Featured Farmer: Ramsey Farms

The Indiana State Fair is the greatest showcase of the past, present and future of Hoosier agriculture and the Indiana State Fair – Celebrating Indiana’s Bicentennial which proudly dedicates your Great Indiana State Fair to Indiana’s history and heritage over the past 200 years.  

To honor and celebrate those who have committed their lives to innovation in agriculture, each day of the 17-day Fair will highlight a different farmer/farm family who has been awarded with a Hoosier Homestead Award. These farmers, who were selected in collaboration with Indiana agriculture stakeholders, will be featured on daily highlight sheets for the Fair as well as participate in various events and exhibits all around the Fair.   

We wanted to take the time to highlight these farmers and share a bit more about what makes them love agriculture. Take a moment to meet the Featured Farmer that will be at the Indiana State Fair on August 9th.

James, Cindy, Phil, Joey Ramsey_EDIT

  • Cindy and Phil Ramsey; Sons – Joey and James
  • Centennial Hoosier Homestead Award
  • The original homestead will turn 150 years old next year
  • They own a farm drainage business, raise cattle and grow corn, soybeans, wheat and hay
  • Focused on being more productive for the constantly growing population

Cindy and Phil Ramsey and their two sons, Joey and James, hail from Shelbyville, Indiana located in rural Shelby County. While they grow corn, soybeans, wheat and hay, they also own a farm drainage business and raise a few head of cattle.

Phil Ramsey’s love for farming stems back to when he was a child, riding with his dad in their 1948 8N Ford tractor.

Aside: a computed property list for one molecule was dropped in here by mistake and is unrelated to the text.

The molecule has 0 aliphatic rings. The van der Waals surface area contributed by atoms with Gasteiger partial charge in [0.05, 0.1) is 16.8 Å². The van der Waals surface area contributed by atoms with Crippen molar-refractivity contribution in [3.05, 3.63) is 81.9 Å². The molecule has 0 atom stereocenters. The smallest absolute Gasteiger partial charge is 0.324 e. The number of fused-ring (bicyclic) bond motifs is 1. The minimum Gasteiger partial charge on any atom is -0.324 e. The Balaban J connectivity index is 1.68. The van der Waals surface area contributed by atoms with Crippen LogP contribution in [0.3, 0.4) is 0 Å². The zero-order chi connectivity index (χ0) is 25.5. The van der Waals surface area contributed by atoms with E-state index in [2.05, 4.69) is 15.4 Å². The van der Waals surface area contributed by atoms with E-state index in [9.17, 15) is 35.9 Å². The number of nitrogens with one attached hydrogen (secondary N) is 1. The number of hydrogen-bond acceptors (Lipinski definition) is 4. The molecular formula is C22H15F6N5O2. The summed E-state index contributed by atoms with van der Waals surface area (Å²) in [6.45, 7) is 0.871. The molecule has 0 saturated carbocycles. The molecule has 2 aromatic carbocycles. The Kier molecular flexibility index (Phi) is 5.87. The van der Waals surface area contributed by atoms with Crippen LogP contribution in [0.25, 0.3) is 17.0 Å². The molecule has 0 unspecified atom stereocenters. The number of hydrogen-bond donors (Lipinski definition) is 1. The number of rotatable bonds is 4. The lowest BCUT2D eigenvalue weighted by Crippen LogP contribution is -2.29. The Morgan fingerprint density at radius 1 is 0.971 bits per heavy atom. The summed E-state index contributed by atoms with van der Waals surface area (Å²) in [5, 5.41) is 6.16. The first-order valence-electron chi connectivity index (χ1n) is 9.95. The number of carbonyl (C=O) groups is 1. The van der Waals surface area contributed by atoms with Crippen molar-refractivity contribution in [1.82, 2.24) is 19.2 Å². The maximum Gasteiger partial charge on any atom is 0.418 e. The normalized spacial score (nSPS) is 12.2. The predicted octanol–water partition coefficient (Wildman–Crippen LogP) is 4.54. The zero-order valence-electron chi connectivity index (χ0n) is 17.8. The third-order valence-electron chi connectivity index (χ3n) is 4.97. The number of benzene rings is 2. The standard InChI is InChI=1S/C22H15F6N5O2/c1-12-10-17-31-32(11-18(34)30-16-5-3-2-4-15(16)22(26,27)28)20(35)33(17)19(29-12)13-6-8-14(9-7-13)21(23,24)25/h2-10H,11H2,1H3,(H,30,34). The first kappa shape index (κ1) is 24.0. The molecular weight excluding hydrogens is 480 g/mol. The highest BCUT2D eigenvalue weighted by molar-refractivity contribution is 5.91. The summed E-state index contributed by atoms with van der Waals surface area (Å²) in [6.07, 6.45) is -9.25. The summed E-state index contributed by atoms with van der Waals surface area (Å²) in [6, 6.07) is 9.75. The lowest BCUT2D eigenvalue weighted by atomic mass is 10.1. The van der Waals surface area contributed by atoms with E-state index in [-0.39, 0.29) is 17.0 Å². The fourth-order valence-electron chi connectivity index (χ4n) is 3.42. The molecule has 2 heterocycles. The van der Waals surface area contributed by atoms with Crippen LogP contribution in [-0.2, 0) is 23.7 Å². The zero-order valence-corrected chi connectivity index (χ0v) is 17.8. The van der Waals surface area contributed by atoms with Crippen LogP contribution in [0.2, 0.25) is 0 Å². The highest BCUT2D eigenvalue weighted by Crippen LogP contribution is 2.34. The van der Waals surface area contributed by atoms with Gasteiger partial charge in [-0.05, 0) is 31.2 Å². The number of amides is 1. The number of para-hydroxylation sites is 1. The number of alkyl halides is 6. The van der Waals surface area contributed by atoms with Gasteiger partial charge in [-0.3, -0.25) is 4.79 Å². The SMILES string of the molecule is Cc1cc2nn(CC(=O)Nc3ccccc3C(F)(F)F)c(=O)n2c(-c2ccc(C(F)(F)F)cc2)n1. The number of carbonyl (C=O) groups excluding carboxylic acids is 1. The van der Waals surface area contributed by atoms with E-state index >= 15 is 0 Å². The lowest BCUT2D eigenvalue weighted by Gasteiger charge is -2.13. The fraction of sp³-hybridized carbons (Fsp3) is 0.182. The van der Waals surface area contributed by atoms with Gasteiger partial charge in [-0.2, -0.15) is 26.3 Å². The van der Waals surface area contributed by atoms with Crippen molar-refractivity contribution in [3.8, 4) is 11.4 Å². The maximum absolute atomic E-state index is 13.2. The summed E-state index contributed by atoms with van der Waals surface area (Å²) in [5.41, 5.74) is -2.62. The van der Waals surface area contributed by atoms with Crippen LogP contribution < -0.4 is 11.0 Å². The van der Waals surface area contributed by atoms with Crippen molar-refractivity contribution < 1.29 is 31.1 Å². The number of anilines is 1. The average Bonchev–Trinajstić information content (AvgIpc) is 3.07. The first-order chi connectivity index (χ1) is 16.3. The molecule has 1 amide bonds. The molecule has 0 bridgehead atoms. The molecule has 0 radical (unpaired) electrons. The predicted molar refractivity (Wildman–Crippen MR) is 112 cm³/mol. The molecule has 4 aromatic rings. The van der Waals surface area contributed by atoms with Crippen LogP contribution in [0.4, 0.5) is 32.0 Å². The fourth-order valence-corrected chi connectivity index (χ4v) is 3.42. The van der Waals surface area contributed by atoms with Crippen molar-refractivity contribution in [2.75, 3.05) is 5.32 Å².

“Farming is just what I wanted to do. I grew up with it and was always working with my dad,” Phil said as he reminisces.

Over the years, the land the Ramsey’s farm has been passed down from generation to generation and next year the farm will hit another big milestone. Turning 150 years old, and being eligible for the sesquicentennial Hoosier Homestead Award, is a monumental accomplishment. 150 years doesn’t stop with the age of the land but the love of farming and commitment to the industry has been passed down alongside the land. Phil and Cindy’s son, James, remembers his love for farming blooming at a young age.

“I still remember the first day I had to go to school. Dad went out to the field without me and I was so upset I couldn’t go with him,” James said. “I like taking care of the land and couldn’t imagine doing anything else.”

With the change of generations came the change in technology. Skills needed to farm have changed drastically from 50 years ago, farming used to be a very labor-intensive job. Now-a-days a farmer needs to be a businessman; he needs to understand money, markets and cash flow operations. 50 years ago, farms were operated by horse-drawn equipment and even in the 1960’s, the largest available tractor was a 190XT Allis-Chalmers. Now, there are tractors double the size with 300 horsepower or higher.

“You have to be up on the latest technology and you have to stay aggressive,” Phil says. “Today when I look back, it’s remarkable to see the gigantic leaps in productivity and technology that agriculture has made.”

Ramsey Forklift

The gigantic leaps in productivity that Phil talks about doesn’t scare his sons, they are ready to take on the challenge of the ever-changing agriculture industry and rapidly growing population.

“We, as an agriculture industry, have to continue to be more productive in order to find new ways to meet food demand,” says James. “My brother and I plan to farm as long as we can.”

Cindy, Phil and their family will be attending the Indiana State Fair on August 9th, will be featured in a Live Chat at 2:30 p.m. in the Glass Barn presented by Indiana Soybean Farmers  and will attend the evening parade at 6:30 p.m.

Come join us at the Indiana State Fair on August 9th, 2016 to celebrate with and congratulate Ramsey Farm’s on their hard work and dedication to Indiana Agriculture!


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